All You Need To Know About Kawasaki Syndrome: What Is This Disease And What Are Its Symptoms

It generally affects children and the inflammation tends to affect the coronary arteries that are responsible for the blood supply to the heart muscle.

Kawasaki Syndrome is a disease that causes swelling (inflammation) in the walls of medium-sized arteries throughout the body. It generally affects children and the inflammation tends to affect the coronary arteries that are responsible for the blood supply to the heart muscle.

It is a disease that also affects the glands that swell during an infection (lymph nodes), skin, and the mucous membranes inside the mouth, nose, and throat, hence, it is sometimes called mucocutaneous lymph node syndrome.

The early signs of Kawasaki syndrome include high fever and peeling skin which can be frightening; however, it is a treatable disease which is good news and most children recover from Kawasaki disease without serious problems.

Moreover, no one knows what is the exact cause of Kawasaki disease but scientists don’t believe the disease is contagious from person to person.  There are many theories that link the disease to bacteria, viruses, and other environmental factors as none has been proved so far.

According to reports, certain genes may make your child more likely to get the Kawasaki disease.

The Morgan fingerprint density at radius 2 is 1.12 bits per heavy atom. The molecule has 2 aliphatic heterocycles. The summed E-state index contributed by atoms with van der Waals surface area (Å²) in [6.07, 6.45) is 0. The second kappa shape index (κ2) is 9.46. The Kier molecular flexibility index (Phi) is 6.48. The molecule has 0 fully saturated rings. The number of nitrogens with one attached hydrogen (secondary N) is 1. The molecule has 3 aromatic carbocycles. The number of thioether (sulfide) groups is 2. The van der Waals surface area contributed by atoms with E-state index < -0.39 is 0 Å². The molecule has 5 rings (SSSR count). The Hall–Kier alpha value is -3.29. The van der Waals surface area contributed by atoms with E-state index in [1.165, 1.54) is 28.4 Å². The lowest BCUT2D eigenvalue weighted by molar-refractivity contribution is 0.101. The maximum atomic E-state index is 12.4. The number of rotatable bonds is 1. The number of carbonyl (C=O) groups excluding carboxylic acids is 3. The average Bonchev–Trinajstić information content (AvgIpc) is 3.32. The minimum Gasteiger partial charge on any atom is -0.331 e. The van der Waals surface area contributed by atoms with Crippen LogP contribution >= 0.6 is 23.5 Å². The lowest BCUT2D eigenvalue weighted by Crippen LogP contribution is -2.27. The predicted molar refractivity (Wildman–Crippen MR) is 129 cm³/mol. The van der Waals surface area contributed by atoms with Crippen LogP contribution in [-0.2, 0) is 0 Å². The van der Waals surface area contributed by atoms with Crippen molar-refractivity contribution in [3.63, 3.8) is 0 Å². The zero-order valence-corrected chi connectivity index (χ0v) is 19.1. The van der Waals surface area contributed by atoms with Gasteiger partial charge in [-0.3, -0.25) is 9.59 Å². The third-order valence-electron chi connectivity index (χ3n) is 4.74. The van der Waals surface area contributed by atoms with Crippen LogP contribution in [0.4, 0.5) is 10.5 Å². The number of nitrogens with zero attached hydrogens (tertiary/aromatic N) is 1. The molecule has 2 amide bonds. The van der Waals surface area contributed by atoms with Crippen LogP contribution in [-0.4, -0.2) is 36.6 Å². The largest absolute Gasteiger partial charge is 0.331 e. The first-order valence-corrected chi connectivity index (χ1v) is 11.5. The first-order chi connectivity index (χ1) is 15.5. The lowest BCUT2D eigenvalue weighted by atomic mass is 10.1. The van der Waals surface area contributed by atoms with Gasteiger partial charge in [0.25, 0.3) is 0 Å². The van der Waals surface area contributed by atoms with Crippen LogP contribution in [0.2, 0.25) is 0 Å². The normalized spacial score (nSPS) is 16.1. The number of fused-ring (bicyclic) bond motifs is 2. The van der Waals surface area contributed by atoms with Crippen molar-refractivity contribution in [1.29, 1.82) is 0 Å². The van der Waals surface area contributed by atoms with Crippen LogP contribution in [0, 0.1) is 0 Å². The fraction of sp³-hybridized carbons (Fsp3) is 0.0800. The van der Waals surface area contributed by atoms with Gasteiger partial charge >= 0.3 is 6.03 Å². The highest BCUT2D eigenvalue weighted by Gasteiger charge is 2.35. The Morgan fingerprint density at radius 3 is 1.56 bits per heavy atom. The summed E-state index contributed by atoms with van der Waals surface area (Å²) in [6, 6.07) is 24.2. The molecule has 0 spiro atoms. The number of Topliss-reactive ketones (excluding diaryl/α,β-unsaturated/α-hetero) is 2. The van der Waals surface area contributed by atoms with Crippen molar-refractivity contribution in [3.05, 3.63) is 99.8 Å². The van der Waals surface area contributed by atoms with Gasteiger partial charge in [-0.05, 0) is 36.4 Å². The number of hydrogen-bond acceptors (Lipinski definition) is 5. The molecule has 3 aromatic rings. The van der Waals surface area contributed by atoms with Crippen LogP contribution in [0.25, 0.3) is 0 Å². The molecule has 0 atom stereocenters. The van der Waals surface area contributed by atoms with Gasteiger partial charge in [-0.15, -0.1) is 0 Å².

Kawasaki disease (KD) is one of the commonest vasculitis in children where blood vessels throughout the body can get inflammed. A syndrome that mostly affects young ones, presents with fever which doesn’t respond to antibiotics. And is associated with rash, red eye, redness of mouth and tongue. The major worry is it’s effects on the heart. KD can cause dilatation of the coronary arteries and other cardiac complications if not diagnosed and treated on time, explained Dr. Sikha Agarwal, Consultant Paediatric Rheumatologist, Nanavati Max Super Speciality Hospital.

Dr. Agarwal added, “Intravenous immunoglobulin and anti-inflammatory medications are the first line of treatment which in most cases leads to a rapid defervescence of fever. Kawasaki like illness also occurs in children post COVID-19 infection. There is no way to prevent KD, neither is it contagious or spreads from one to another.”

When to see a doctor

If you see your child has fever that lasts for more than three days, that’s the time when see a child’s doctor. Also, see your child’s doctor if your child has a fever along with four or more of the following signs and symptoms:

  • Redness in both eyes
  • A very red, swollen tongue
  • Redness of the palms or soles
  • Skin peeling
  • A rash
  • Swollen lymph nodes

Treating Kawasaki disease within 10 days of when it began may greatly reduce the chances of lasting damage.

Risk factors

According to published reports, three things are known to increase your child’s risk of developing Kawasaki disease.

  • Age. Children under 5 years old are most at risk of Kawasaki disease.
  • Sex. Boys are slightly more likely than girls are to develop Kawasaki disease.
  • Ethnicity. Children of Asian or Pacific Island descent, such as Japanese or Korean, have higher rates of Kawasaki disease.
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